New research to support sustainable aquaculture and resilient coastal communities

Katherine Leitzell

California Sea Grant today announced funding for 19 new research projects that will take place over the next one to two years. A total of $900,000 in federal funding will go to the research projects led by researchers and graduate students throughout the state.

The projects, which focus on aquaculture and resilient coastal communities, complement the program’s current research portfolio, which has a strong focus on healthy marine and coastal ecosystems.

“There’s a lot of interest nationally in aquaculture and growing the nation’s ocean-based economy,” says California Sea Grant Director Shauna Oh. “The new projects funded through this call continue the program’s focus on sustainable aquaculture, including aquaculture to restore endangered populations, seaweed farming and outreach, as well as research that can inform development of an environmentally friendly aquaculture industry in California.”

At the same time, coastal resilience remains an important topic for California. The state faces growing impacts from climate change including sea-level rise and ocean acidification, as well as impacts on fisheries and aquaculture. The newly funded projects will provide policy-relevant research that can be applied by resource managers and policymakers working on climate adaptation, and ensuring a sustainable future for Californians.

Investing in the next generation of scientists

This year for the first time, California Sea Grant solicited project proposals directly from graduate students as well as from established faculty members. Sea Grant funding has long been a boon to young researchers—over 170 masters and PhD students have been supported by California Sea Grant research funding since 2005. By specifically funding student projects, the program is now investing more directly in these young scientists and expanding the pool of potential fundees.

“This strategy increases the number of young scientists who can benefit from Sea Grant funding in California,” says Oh. “We hope that this will expand the number and diversity of young researchers who can launch their careers in science with Sea Grant support.”

Below, find the full list and links to each of the newly funded projects. 

Graduate Research Fellows - Resilient Coastal Communities

Microbial analysis of the Oro Loma horizontal levee - advancing nature-based solutions for water quality improvement and shoreline resiliency
PI: Emily Gonthier, UC Berkeley
Project Number: R/RCCE-03F

Social science research to advance regional coordination and collaboration of sea level rise adaptation and planning on Humboldt Bay
PI: Kristen Orth-Gondinier, Humboldt State University
Project Number: R/RCCE-04F

Assessing coastal hazard mitigation potential of nature-based shorelines in California
PI: Rae Taylor-Burns, UC Santa Cruz
Project Number: ​R/RCCE-02F

Graduate Research Fellows - Aquaculture

Returning spring-run Chinook salmon to the upper Klamath River post-dam removal
PI: Anne Beulke, UC Santa Cruz
Project Number: R/AQ-157F

Are hatchery fish good surrogates for wild fish? A case study focused on winter-run Chinook salmon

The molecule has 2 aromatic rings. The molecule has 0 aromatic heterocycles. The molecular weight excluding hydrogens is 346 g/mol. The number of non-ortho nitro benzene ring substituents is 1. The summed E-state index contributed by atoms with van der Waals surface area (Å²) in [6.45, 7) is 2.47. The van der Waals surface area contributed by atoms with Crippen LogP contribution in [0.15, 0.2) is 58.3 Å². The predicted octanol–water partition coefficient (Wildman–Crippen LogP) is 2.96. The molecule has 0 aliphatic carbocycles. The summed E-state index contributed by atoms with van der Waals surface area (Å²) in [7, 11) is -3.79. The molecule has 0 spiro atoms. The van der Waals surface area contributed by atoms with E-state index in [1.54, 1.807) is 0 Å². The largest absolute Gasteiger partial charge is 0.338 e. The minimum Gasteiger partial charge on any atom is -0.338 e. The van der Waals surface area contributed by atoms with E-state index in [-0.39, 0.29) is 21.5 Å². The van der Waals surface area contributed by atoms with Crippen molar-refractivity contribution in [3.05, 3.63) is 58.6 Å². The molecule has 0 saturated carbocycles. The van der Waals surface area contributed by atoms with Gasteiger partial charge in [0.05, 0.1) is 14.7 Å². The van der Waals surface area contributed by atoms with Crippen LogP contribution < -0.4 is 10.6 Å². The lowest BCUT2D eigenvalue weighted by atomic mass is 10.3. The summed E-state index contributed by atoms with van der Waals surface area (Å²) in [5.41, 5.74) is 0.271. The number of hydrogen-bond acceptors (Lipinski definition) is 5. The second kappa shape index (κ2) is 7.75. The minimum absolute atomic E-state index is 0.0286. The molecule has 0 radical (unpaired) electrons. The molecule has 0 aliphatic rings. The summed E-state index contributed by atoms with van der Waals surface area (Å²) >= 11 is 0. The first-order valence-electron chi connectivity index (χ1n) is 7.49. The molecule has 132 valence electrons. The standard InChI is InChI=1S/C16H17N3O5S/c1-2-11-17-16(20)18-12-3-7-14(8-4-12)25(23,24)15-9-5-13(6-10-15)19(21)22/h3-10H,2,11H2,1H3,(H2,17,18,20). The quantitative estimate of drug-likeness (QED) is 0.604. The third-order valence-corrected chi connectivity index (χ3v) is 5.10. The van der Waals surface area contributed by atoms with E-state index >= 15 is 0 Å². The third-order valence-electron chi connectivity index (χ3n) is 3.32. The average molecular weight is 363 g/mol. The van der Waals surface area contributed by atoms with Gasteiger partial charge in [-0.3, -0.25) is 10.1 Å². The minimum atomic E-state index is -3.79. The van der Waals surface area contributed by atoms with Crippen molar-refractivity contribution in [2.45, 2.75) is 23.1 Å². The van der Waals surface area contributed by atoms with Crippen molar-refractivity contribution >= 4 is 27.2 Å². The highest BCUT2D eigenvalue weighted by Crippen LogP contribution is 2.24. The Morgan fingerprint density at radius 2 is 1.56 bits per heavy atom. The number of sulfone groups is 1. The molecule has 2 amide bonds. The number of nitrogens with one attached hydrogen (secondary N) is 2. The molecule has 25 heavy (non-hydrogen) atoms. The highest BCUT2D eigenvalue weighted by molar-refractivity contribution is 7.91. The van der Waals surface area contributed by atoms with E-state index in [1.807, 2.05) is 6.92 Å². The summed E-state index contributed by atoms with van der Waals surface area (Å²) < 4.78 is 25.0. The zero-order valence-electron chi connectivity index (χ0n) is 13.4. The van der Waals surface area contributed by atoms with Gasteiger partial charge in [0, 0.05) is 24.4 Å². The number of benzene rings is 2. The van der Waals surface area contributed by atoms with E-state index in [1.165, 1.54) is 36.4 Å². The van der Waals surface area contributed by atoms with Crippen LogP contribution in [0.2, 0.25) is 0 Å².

PI: Emily Chen, UC Berkeley
Project Number: R/AQ-156F

Not so shellfish after all: How native oysters (Ostrea lurida) may aid eelgrass (Zostera marina) restoration by nitrogen filtration
PI: Mason Emery, CSU Fullerton
Project Number: R/AQ-159F

Water for coho salmon and communities: Mitigating climate change impacts on coastal streams
PI: Brian Kastl, UC Berkeley
Project Number: R/AQ-153F

Assessing brood stock fitness of Ceratonova shasta infected Chinook salmon’s (Oncorhynchus tshawytscha) survivability during lab simulated Klamath River outmigration
PI: Leah Mellinger, UC Davis
Project Number: R/AQ-151F

Eat your greens: Evaluating microalgae supplemented feeds for sablefish nutrition and growth
PI: Katherine Neylan, Moss Landing Marine Laboratories
Project Number: R/AQ-158F

Using transgenerational plasticity as an adaptation measure for ocean acidification impacts to abalone aquaculture
PI: Isabelle Neylan, UC Davis
Project Number: R/AQ-154F

Seaweed Aquaculture: Optimizing growth rate, photosynthetic efficiency and bromoform concentration in Asparagopsis taxiformis, a climate change fighting algae.
PI: Hannah Resetarits, Scripps Institution of Oceanography
Project Number: R/AQ-155F

Does the thermal history of the commercially farmed pacific oyster (Crassostrea gigas) influence tolerance to temperature-related disease outbreaks?
PI: Priya Shukla, UC Davis

Core Research - Aquaculture

Development of techniques for the cultivation of monkeyface pricklebacks as a sustainable alternative to unagi
PI: Scott Hamilton, Moss Landing Marine Laboratories
Project Number: R/AQ-147

Land-based echinoculture in California: Developing a recirculating aquaculture system (RAS) and protocol for the enhancement of purple urchin roe
PI: Brian Hentschel, San Diego State University
Project Number: R/AQ-144

Laminaria farlowii, a new species for sustainable aquaculture in California: nursery methods, climate change resilience and preliminary market assessment with outreach through the California Seaweed Fair
PI: Janet Kubler, CSU Northridge
Project Number: R/AQ-148

Improving the siting and practices of offshore finfish farms in the Southern California Bight by incorporating historical and modern data from islands near existing fish pens
PI: Jeremy Long, San Diego State University
Project Number: R/AQ-150

Developing triploid mussel larvae for farming
PI: Sergey Nuzhdin, University of Southern California
Project Number: R/AQ-149

Converting under-utilized microalgal co-product into value-added ingredient for cost-viable, fish-free aquafeed for rainbow trout
PI: Pallab Sarker, UC Santa Cruz
Project Number: R/AQ-145

Vegetative propagation of Pyropia to advance the west coast nori industry
PI: Daniel Swezey, UC Davis
Project Number: R/AQ-146